To notarize or not to notarize? Nobody wants to miss an important deadline or have to pay to redo paperwork because they didn’t get it notarized, and many people are told that they need to get their translation notarized when they don’t. To complicate matters even further, many official documents must go through a notaire to be accepted in the French system, but it is important to understand that the American system is very different from the French system, and an American Notary Public does not serve the same function as a French notaire.
A Certified Translation does not have to be notarized to be “certified”
In the United States, a “certified translation” does not mean “notarized.” When a certified translation is required, the translator will attach his or her certification to the translated document. This certification will declare the accuracy of the translation as well as the translator’s qualifications for making this declaration (fluency in the languages, educational degrees, etc.). Needing the translation to be certified does not tell you whether or not the translation also needs to be notarized.
Notarization does not certify the translation
The primary purpose of notarization in the United States is to witness and verify the signature on a document. Notarization does not verify the contents of the document itself, and notarization cannot stand in the place of certification.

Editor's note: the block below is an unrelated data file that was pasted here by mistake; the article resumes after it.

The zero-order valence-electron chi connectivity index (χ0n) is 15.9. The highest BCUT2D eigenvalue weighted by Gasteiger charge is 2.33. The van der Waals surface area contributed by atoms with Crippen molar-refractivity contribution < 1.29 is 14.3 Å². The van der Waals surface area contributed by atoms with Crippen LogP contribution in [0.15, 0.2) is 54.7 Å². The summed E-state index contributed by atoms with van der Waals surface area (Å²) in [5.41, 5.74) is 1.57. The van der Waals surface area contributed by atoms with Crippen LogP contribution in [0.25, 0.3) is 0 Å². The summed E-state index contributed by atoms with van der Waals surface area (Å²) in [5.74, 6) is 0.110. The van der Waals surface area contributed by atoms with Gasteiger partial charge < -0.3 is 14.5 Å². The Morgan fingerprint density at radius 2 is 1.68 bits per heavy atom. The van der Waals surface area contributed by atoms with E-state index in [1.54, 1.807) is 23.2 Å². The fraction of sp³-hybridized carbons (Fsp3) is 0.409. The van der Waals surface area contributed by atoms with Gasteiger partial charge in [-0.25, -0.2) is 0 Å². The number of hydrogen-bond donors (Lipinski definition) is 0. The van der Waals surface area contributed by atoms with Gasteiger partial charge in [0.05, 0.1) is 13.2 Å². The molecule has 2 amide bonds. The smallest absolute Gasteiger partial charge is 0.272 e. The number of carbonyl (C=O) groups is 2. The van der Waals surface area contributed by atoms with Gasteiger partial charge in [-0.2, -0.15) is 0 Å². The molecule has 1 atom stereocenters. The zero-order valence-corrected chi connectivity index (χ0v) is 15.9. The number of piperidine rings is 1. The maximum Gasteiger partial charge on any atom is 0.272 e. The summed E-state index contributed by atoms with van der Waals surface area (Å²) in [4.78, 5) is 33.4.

Only the requesting organization can tell you if you need your translation notarized
Most certified translations in the United States do not require notarization, however notarization is sometimes required. Your translator cannot know whether notarization is required for your specific document and will simply deliver your translation—notarized or not—as you requested it. The only way to be certain whether you need to get your translation notarized is to go directly to the source—read the translation requirements from the organization requiring the translation (USCIS, the bank, the university, etc.), or contact them directly without going through an intermediary. For example, USCIS does not usually require that translations be notarized, but many HR managers tell employees to get their USCIS translations notarized. Of course, if your HR manager insists on having the translation notarized, it might not matter if USCIS doesn’t require this step.
Since many certified translations don’t need to be notarized, double checking the requirements can save you time and money.
At AEG Translations we regularly provide certified translations for USCIS, American banks, American universities, and other organizations. We can provide notarized translations when this service is required. If you need a French text translated into English, we can help.